One of the biggest obstacles to understanding creativity is figuring out how to define creativity in the first place. If I point to a random person on the street, is there a test that will tell me how creative that person is?
Psychologists have proposed different ways of measuring creativity, for example by asking people to brainstorm unusual ways of using everyday objects. Now, a team of researchers from across the United States have come up with a new measure of creativity based on free word association.
The task itself is simple: you start with a word, then you repeatedly write down the next word that pops into your mind. If you’re curious, you can try it yourself.
The idea behind this measure of creativity, which the researchers call forward flow, is that more creative people will tend to write down words that branch out in new directions rather than repeatedly circling around the same idea. Forward flow is measured by calculating how close each new word is to all the words that came before it.
According to the researchers, this word association task gives insight into people’s stream of consciousness. In a series of studies, the researchers showed that forward flow does seem to correlate with other ways of measuring creativity.
For example, adults who score high on forward flow also tend to score high on other tests of creativity. Performing arts college students, professional actors and entrepreneurs all appear to have higher levels of forward flow than average. And celebrities whose Twitter posts show higher levels of forward flow have higher levels of creative achievement.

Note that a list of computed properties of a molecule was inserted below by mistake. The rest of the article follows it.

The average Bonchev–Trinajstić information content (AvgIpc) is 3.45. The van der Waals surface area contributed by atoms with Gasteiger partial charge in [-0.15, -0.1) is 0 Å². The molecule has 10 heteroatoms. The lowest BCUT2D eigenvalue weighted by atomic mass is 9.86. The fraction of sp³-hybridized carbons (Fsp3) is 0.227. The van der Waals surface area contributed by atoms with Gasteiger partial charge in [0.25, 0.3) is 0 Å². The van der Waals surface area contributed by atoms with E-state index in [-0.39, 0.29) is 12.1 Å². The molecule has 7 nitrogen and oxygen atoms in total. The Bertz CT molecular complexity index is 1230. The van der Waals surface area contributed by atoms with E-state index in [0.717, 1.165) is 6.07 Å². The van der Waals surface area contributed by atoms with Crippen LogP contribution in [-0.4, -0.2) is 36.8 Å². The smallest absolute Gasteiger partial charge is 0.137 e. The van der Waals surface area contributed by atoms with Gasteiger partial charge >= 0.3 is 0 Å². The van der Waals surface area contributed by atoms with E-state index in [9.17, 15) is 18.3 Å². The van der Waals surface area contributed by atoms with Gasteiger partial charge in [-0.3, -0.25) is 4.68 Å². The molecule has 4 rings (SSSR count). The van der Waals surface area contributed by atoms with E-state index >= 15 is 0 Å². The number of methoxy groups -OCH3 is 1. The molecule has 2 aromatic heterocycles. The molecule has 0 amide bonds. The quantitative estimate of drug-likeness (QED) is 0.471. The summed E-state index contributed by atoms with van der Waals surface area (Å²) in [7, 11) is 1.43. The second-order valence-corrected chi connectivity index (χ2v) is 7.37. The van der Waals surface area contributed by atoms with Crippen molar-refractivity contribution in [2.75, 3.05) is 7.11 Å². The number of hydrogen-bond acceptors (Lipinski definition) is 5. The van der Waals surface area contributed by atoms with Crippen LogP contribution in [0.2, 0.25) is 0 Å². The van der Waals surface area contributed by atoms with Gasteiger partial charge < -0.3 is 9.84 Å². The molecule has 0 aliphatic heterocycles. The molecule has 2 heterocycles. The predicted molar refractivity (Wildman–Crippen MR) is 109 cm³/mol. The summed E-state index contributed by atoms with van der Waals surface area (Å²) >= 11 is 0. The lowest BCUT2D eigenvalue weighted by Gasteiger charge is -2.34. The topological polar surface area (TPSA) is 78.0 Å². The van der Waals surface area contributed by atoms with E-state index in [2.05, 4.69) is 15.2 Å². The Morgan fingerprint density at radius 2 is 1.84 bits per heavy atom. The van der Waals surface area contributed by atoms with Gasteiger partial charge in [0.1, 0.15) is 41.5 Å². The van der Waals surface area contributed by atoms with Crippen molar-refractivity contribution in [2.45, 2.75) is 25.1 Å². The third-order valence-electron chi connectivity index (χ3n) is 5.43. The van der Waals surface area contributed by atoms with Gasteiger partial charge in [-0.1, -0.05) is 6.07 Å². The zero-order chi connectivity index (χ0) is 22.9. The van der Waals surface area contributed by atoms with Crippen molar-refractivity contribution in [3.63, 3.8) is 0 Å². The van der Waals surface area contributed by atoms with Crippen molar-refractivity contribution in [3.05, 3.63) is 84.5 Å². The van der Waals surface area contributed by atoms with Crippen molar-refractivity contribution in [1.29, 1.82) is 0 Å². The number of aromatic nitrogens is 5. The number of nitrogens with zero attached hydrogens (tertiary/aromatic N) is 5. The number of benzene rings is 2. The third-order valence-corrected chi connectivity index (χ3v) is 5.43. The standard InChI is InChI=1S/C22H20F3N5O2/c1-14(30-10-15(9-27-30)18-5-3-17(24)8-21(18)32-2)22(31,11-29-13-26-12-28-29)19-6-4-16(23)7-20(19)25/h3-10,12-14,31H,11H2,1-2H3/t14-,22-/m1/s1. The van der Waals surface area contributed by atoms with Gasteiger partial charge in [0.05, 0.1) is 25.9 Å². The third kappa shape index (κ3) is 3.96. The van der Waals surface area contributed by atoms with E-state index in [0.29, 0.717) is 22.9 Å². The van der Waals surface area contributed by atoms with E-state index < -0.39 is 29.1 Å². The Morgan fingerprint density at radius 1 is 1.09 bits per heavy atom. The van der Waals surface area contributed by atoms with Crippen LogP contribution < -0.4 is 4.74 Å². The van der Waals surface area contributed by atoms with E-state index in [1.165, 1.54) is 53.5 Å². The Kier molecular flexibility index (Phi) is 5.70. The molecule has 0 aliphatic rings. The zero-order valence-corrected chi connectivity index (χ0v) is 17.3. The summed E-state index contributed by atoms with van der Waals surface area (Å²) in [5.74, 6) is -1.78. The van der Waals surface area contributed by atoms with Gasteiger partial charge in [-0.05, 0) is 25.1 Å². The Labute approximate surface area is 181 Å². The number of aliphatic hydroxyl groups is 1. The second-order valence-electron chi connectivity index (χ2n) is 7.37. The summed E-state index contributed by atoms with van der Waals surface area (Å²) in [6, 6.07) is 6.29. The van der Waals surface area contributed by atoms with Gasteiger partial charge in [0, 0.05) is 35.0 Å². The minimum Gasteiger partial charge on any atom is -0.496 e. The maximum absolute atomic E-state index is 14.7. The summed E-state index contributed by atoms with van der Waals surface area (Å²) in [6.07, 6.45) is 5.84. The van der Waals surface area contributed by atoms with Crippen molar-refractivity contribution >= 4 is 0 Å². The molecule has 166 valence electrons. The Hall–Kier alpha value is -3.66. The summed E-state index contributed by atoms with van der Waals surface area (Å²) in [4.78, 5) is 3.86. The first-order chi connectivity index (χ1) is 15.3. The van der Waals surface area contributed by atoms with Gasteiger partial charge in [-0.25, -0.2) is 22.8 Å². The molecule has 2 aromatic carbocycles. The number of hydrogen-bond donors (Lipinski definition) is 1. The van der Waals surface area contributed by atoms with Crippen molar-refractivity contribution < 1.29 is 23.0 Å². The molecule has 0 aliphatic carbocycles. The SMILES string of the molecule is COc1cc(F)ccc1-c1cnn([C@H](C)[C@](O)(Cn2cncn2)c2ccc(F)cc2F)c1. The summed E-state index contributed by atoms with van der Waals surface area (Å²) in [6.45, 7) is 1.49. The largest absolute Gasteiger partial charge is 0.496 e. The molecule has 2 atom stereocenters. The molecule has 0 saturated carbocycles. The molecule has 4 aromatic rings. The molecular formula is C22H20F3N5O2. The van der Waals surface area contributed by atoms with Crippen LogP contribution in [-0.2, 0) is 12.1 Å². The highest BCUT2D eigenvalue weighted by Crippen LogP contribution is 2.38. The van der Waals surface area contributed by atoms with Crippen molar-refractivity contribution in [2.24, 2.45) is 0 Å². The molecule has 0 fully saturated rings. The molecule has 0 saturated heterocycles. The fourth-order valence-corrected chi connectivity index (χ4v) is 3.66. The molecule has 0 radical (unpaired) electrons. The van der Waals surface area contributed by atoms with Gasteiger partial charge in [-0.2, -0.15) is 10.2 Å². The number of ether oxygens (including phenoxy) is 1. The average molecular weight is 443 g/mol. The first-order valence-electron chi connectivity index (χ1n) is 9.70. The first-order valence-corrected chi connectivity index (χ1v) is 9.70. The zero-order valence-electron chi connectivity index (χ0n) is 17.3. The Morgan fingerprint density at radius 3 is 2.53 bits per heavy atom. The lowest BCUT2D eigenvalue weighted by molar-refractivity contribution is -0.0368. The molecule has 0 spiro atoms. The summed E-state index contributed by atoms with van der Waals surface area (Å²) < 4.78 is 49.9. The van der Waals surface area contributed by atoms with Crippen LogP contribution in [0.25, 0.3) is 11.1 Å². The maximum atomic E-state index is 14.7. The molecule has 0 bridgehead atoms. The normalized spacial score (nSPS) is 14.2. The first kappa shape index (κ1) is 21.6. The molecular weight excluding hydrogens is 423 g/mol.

One reason the researchers were able to collect data on so many different groups of people is that forward flow is relatively easy to measure. You just ask someone to generate a list of words and compute how closely related those words are based on what we know about which words tend to appear together.
Of course, this simplicity also means that forward flow likely isn’t a comprehensive measure of creativity. Real-world creative achievement is more complex than free word association. And anyway, there’s no reason to believe that creativity is one “thing” – it’s plausible that there are many different types of creativity, in which case no single measure of creativity will ever be truly “comprehensive.”
Still, what makes the idea of forward flow interesting is that it’s a straightforward measure that apparently gives real insight into whether someone’s thought processes tend to spiral off in new directions. That makes it potentially useful in measuring creativity and learning more about how the creative process works.